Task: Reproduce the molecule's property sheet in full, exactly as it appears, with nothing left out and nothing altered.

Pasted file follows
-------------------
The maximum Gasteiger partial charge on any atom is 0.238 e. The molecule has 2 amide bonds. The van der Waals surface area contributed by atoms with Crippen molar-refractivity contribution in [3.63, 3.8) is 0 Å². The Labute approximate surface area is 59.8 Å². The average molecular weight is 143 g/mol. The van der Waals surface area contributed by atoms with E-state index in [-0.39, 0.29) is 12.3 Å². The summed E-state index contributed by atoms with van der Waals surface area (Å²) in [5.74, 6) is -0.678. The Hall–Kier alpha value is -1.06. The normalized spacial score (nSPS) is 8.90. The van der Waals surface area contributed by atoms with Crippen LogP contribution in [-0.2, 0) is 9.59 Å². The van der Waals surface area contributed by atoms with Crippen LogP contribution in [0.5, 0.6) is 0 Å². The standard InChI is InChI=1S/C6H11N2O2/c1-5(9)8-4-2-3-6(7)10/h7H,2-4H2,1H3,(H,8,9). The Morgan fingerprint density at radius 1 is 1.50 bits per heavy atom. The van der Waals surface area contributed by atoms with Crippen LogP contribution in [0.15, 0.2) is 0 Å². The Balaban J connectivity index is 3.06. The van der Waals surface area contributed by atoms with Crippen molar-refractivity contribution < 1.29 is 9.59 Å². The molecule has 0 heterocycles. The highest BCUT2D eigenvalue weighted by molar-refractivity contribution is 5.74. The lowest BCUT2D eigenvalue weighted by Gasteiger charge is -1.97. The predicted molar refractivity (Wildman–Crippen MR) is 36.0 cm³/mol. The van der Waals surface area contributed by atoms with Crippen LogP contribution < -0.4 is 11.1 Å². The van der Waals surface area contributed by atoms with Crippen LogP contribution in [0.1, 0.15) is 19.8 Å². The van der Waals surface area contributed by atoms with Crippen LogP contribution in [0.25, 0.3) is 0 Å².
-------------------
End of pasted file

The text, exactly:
The maximum Gasteiger partial charge on any atom is 0.238 e. The molecule has 2 amide bonds. The van der Waals surface area contributed by atoms with Crippen molar-refractivity contribution in [3.63, 3.8) is 0 Å². The Labute approximate surface area is 59.8 Å². The average molecular weight is 143 g/mol. The van der Waals surface area contributed by atoms with E-state index in [-0.39, 0.29) is 12.3 Å². The summed E-state index contributed by atoms with van der Waals surface area (Å²) in [5.74, 6) is -0.678. The Hall–Kier alpha value is -1.06. The normalized spacial score (nSPS) is 8.90. The van der Waals surface area contributed by atoms with Crippen LogP contribution in [-0.2, 0) is 9.59 Å². The van der Waals surface area contributed by atoms with Crippen LogP contribution in [0.5, 0.6) is 0 Å². The standard InChI is InChI=1S/C6H11N2O2/c1-5(9)8-4-2-3-6(7)10/h7H,2-4H2,1H3,(H,8,9). The Morgan fingerprint density at radius 1 is 1.50 bits per heavy atom. The van der Waals surface area contributed by atoms with Crippen LogP contribution in [0.15, 0.2) is 0 Å². The Balaban J connectivity index is 3.06. The van der Waals surface area contributed by atoms with Crippen molar-refractivity contribution < 1.29 is 9.59 Å². The molecule has 0 heterocycles. The highest BCUT2D eigenvalue weighted by molar-refractivity contribution is 5.74. The lowest BCUT2D eigenvalue weighted by Gasteiger charge is -1.97. The predicted molar refractivity (Wildman–Crippen MR) is 36.0 cm³/mol. The van der Waals surface area contributed by atoms with Crippen LogP contribution < -0.4 is 11.1 Å². The van der Waals surface area contributed by atoms with Crippen LogP contribution in [0.1, 0.15) is 19.8 Å². The van der Waals surface area contributed by atoms with Crippen LogP contribution in [0.25, 0.3) is 0 Å².